Definitions consist of the signature followed by a pair of curly braces. If the signature includes a return type other than void, then the function should always return something of that type using the return statement. Here are a couple examples.

Unlike function declarations, you must include the parameter names in a function definition. The comment above each function is what we call a JavaDoc comment. It tells us what the function does, what the parameters are, and what's returned, if anything. Be sure to take a look at the style guide for information about the format of these comments as you will be expected to include them above all of your functions.


Invocations consist of the function name, a pair of parentheses containing the variables or values you want to correspond to each parameter from the signature, in the same order, separated by commas. When invoking, the values we pass in are called arguments. The names of arguments do not need to be the same as the parameter names!!! Though they can be. Function's that return a value can be treated like any value—the returned value will essentially replace wherever the function is invoked. So, for instance, we can assign the result of a function to a variable, or print out the result of a function directly using cout. Here's and example of invoking our functions from main:

It's crucial to understand what happens when you invoke a function in terms of memory. The function in which an invocation is made, e.g., main in the example above, is called the caller. New memory is allocated for the function to do its thing. This new memory includes space for all of the parameters and variables declared within the function. The arguments passed from the caller to the function are copied over to this memory, and are stored under the parameter names. The program control is then handed over to the functions and the function code executes line by line. Once the function has finished or returns a value, program control is given back to the caller, along with the return value if there is one. Once the function has returned control, it and all of its variables (including the parameters) are removed from memory. One consequence of this is that function instances are completely independent of each other—if I invoke printName multiple times, each invocation has no knowledge or shared variables with any of the other invocations.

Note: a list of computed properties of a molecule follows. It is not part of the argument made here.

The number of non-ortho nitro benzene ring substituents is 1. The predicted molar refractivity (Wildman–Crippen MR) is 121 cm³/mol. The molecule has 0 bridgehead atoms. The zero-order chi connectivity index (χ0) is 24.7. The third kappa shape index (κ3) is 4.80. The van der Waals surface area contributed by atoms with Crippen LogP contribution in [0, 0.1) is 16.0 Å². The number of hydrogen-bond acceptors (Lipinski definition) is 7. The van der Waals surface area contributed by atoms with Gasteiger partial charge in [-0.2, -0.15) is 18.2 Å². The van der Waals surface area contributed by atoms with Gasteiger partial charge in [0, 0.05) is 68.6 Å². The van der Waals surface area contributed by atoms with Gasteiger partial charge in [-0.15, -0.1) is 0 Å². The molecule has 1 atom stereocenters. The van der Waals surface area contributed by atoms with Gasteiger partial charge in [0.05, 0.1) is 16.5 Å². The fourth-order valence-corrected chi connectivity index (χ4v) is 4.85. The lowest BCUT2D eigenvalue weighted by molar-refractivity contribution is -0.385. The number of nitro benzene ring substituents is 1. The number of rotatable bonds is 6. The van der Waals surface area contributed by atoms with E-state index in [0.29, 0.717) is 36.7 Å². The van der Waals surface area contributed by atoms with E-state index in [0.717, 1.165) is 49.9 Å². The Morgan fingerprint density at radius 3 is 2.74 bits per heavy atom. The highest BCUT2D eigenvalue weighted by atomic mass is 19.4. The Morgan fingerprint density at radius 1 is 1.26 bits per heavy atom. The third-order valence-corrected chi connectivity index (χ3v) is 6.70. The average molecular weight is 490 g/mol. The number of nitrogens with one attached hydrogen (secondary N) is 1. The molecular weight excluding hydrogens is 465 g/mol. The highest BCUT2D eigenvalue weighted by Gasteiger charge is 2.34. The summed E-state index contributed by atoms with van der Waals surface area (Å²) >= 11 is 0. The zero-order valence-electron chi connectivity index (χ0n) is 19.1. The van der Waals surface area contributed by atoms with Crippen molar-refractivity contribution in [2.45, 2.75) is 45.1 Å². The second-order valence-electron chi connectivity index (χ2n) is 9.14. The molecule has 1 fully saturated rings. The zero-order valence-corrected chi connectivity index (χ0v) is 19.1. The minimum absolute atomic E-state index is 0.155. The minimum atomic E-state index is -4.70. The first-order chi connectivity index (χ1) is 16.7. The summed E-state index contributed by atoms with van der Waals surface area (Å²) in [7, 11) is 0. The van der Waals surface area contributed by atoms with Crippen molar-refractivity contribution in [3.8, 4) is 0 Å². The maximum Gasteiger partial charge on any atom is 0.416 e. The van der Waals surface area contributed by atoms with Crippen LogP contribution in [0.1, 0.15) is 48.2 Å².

Putting it all together

Here's a full example of declaring, defining, and invoking a function in a C++ program:

To better understand the changes to program control and memory during the execution of a function, here is a play-by-play description using a slightly shorter example. Here, we are storing the value "Hank" in a variable named myName in main before invoking printName with that variable as an argument.


The initial program.

Step 1

The main function is invoked by the system; space is made for all of main's variables and we keep track of the return value (an int).

Step 2

The string "Hank" is stored in the variable myName inside of main's memory.

Step 3

The printName function is invoked. When this happens, new memory is created for the function and an entry is made for every parameter and variable declared within the function. The function does not return anything, so we do not need to worry about keeping track of a return value. The values of any variables or literal values passed in as arguments to a function during invocation are then copied to the memory reserved for those parameters in the function's memory space. In this case, the variable myName in main was passed as an argument. Therefore, we take the value of that variable, "Hank", and copy it to the space for the corresponding parameter in the function signature, which is name.

Step 4

The program control now enters the actual function (line 14).

That line causes the following to be output to the terminal:

Name: Hank

Step 5

Line 14 is the final line of the function, so after its execution, program control goes back to the calling function, i.e., main. Note that all of the function's memory is removed.